Quantock Hills Blog

So much fungi not mushroom for us!

- Ranger Tim finds some fabulous fungi on his walk with specialist Patrick Watts Mabbott

Tim Russell

Posted by Tim Russell on 22 October 2012

So much fungi not mushroom for us! The fungus walks this weekend were a huge success ... the weather was kind and there was plenty to find. Again the walks were hosted by Janet White at Durborough Farm. The farm has been managed sympathetically so that wildlife can thrive, and plenty of rare waxcap fungi were found, useful indicators of old, short swarded fields. Some of these are on the Red Data list of important and threatened flora and fauna.

Both walks were completely full and everyone was enthralled by the amazing variety of fungi that we found and the incredible facts associated with these pretty strange organisms.  For example, the Honey Fungus is possibly the largest organism on the planet with its 5km or more length of mycelium, and the incredible ability of slime mould to map the Tokyo Underground (when fed at different stations) and show short cuts for electronic circuit boards, pretty amazing Sci-Fi stuff!

The colours were pretty amazing too with the bright green of the Parrot Waxcap, bright yellow of the Persistent Waxcap and the almost fluorescent, ghostly white of the Porcelain fungus.

I attempted to keep a list of what we found (roughly in order of finding them), and these include:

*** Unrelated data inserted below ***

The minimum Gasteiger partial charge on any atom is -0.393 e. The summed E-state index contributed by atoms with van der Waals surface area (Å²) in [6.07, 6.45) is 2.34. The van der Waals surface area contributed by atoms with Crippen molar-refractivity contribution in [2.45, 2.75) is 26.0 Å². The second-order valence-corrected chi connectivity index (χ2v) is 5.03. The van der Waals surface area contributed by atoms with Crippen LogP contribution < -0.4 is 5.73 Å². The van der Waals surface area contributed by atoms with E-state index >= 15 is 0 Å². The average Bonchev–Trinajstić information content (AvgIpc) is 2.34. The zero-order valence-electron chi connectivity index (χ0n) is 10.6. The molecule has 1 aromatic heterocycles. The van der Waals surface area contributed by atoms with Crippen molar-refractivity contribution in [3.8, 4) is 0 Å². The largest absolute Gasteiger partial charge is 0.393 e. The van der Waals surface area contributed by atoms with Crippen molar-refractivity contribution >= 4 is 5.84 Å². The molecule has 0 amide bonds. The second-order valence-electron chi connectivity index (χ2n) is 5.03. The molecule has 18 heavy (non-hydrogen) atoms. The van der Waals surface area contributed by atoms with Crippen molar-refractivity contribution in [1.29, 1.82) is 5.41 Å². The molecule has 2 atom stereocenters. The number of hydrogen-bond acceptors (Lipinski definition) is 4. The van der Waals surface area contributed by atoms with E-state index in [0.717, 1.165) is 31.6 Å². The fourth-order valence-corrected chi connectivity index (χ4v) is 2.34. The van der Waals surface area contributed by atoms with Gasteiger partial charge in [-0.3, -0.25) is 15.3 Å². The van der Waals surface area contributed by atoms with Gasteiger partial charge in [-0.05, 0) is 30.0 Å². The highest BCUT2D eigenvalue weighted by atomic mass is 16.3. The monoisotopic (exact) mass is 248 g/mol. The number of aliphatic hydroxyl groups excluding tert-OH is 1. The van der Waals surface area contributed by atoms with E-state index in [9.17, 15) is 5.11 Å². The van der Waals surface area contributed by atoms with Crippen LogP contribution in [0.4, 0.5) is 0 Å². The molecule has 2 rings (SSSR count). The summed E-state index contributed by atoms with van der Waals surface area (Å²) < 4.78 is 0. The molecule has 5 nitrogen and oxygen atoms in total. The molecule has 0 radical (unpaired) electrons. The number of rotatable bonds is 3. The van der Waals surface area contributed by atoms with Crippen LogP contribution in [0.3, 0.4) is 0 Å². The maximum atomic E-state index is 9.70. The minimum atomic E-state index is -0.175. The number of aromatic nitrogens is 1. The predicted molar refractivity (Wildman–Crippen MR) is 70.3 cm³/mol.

Snowy waxcap, mottlegill, candle snuff fungus, meadow waxcap, persistant waxcap, King Alfred’s Cakes, turkey tail fungus, honey fungus, lots of Mycenae (the LBJs of the fungi world), porcelain fungus, wood blewitt, dead mole’s fingers, hairy curtain crust, smokey bracket, sulphur tuft, artist’s pallet fungus, amethyst deceiver, red crackling beleat, glistening ink cap, common ink cap, razor strop fungus, jelly fungus, deadman’s fingers, slime mould, milk cap, hedgehog fungus, flyagaric, penny bun, parrot waxcap, butter waxcap, parachute fungus, liberty cap, chantrelle, golden spindle, purple jelly disc, oyster mushroom and oyster ling fungus.

There are about 10,000 named fungi in the world of which 7,000 are too small to really see (moulds and slimes), 3,000 are classed as macro fungi (easy to see).  Of these 30 are ok to eat and 30 will kill you, leaving about 2,640 not to sure about.

All in all a fascinating way to spend an autumn Sunday.  Many thanks to Janet for providing such a wonderful venue and for Patrick Watts-Mabbott for leading another great fungi walk.


Photo: Patrick Watts-Mabbott showing the group a Ballerina (or Pink) Waxcap

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